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Message to the Congress Transmitting the 2009 National Drug Control Strategy

January 15, 2009

To the Congress of the United States:

I am pleased to transmit the 2009 National Drug Control Strategy, consistent with the provisions of section 201 of the Office of National Drug Control Policy Reauthorization Act of 2006.

My Administration released its first National Drug Control Strategy in 2002 with the commitment to turn the tide against a problem that truly threatens everything that is good about our country. As we prepare to pass this noble charge to a new team of leaders, we can look back with satisfaction on what we have achieved together as a Nation. From community coalitions to our international partnerships, we pursued a balanced strategy that emphasized stopping initiation, reducing drug abuse and addiction, and disrupting drug markets.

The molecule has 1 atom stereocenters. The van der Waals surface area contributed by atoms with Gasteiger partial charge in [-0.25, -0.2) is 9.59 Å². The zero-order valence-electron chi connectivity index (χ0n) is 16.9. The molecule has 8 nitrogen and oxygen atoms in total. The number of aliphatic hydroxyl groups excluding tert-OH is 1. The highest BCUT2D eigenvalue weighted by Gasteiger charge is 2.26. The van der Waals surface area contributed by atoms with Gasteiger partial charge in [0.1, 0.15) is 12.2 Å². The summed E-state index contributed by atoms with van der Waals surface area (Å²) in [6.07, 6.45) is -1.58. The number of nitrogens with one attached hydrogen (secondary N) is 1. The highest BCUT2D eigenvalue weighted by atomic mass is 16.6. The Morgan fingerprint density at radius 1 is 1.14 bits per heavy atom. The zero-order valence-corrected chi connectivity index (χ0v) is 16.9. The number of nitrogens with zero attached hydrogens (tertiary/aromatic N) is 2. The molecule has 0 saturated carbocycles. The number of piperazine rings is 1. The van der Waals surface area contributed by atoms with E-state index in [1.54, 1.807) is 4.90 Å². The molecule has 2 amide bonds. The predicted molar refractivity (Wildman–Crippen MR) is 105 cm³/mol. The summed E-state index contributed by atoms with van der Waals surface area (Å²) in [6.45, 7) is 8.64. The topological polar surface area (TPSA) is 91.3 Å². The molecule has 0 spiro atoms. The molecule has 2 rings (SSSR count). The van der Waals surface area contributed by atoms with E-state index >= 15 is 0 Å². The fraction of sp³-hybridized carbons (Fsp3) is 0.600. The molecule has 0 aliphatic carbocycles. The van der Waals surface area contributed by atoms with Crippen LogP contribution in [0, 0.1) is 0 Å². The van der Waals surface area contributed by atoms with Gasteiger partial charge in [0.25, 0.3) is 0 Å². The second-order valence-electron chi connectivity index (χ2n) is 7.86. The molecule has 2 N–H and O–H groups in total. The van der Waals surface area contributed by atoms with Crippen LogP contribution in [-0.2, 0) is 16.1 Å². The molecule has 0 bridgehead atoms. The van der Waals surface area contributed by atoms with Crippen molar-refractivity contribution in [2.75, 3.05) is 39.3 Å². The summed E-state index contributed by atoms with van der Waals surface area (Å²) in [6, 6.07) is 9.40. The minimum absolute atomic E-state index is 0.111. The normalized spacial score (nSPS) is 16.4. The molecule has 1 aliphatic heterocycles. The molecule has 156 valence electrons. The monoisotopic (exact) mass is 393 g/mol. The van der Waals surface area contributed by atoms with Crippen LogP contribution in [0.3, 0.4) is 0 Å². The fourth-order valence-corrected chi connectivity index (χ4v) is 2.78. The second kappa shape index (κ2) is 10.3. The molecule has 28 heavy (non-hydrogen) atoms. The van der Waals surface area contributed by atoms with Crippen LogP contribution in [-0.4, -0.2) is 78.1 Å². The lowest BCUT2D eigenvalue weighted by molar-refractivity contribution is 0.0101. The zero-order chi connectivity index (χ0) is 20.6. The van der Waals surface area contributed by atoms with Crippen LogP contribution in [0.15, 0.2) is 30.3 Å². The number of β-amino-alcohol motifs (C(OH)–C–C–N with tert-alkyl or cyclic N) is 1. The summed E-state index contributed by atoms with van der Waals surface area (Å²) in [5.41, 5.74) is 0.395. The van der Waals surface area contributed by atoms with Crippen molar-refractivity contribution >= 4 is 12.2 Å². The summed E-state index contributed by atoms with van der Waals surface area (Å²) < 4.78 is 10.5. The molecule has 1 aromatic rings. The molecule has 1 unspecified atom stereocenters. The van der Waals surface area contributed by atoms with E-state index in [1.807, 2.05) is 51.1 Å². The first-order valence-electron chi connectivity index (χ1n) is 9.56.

The results of our efforts are clear. Together we have helped reduce teenage drug use by 25 percent since 2001. This means 900,000 fewer American teens are using drugs. The Access to Recovery program alone has extended treatment services to more than 260,000 Americans. Through law enforcement cooperation and international partnerships, the United States has caused serious disruptions in the availability of drugs such as cocaine and methamphetamine, reducing the threat such drugs pose to the American people, while also denying profits to drug traffickers and terrorists.

Our work is by no means complete— we must build on these efforts both to further reduce drug use and to rise to new challenges. I thank the Congress for its support and ask that it continue to support this critical endeavor.


The White House, January 15, 2009.

George W. Bush, Message to the Congress Transmitting the 2009 National Drug Control Strategy Online by Gerhard Peters and John T. Woolley, The American Presidency Project

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